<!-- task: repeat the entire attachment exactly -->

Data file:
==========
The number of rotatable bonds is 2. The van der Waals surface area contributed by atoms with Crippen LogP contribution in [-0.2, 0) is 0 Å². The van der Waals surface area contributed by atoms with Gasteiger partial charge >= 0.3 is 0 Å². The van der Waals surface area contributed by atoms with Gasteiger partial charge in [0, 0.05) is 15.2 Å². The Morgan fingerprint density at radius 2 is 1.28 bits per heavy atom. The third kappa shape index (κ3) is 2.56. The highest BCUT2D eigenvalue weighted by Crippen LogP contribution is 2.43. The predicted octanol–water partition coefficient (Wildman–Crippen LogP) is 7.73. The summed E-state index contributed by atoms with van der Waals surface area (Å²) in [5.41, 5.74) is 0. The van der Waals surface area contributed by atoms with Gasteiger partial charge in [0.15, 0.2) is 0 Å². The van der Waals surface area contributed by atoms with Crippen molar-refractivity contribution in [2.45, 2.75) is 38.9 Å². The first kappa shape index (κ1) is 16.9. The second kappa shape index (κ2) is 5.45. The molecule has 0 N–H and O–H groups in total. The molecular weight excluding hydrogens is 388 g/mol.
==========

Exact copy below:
The number of rotatable bonds is 2. The van der Waals surface area contributed by atoms with Crippen LogP contribution in [-0.2, 0) is 0 Å². The van der Waals surface area contributed by atoms with Gasteiger partial charge >= 0.3 is 0 Å². The van der Waals surface area contributed by atoms with Gasteiger partial charge in [0, 0.05) is 15.2 Å². The Morgan fingerprint density at radius 2 is 1.28 bits per heavy atom. The third kappa shape index (κ3) is 2.56. The highest BCUT2D eigenvalue weighted by Crippen LogP contribution is 2.43. The predicted octanol–water partition coefficient (Wildman–Crippen LogP) is 7.73. The summed E-state index contributed by atoms with van der Waals surface area (Å²) in [5.41, 5.74) is 0. The van der Waals surface area contributed by atoms with Gasteiger partial charge in [0.15, 0.2) is 0 Å². The van der Waals surface area contributed by atoms with Crippen molar-refractivity contribution in [2.45, 2.75) is 38.9 Å². The first kappa shape index (κ1) is 16.9. The second kappa shape index (κ2) is 5.45. The molecule has 0 N–H and O–H groups in total. The molecular weight excluding hydrogens is 388 g/mol.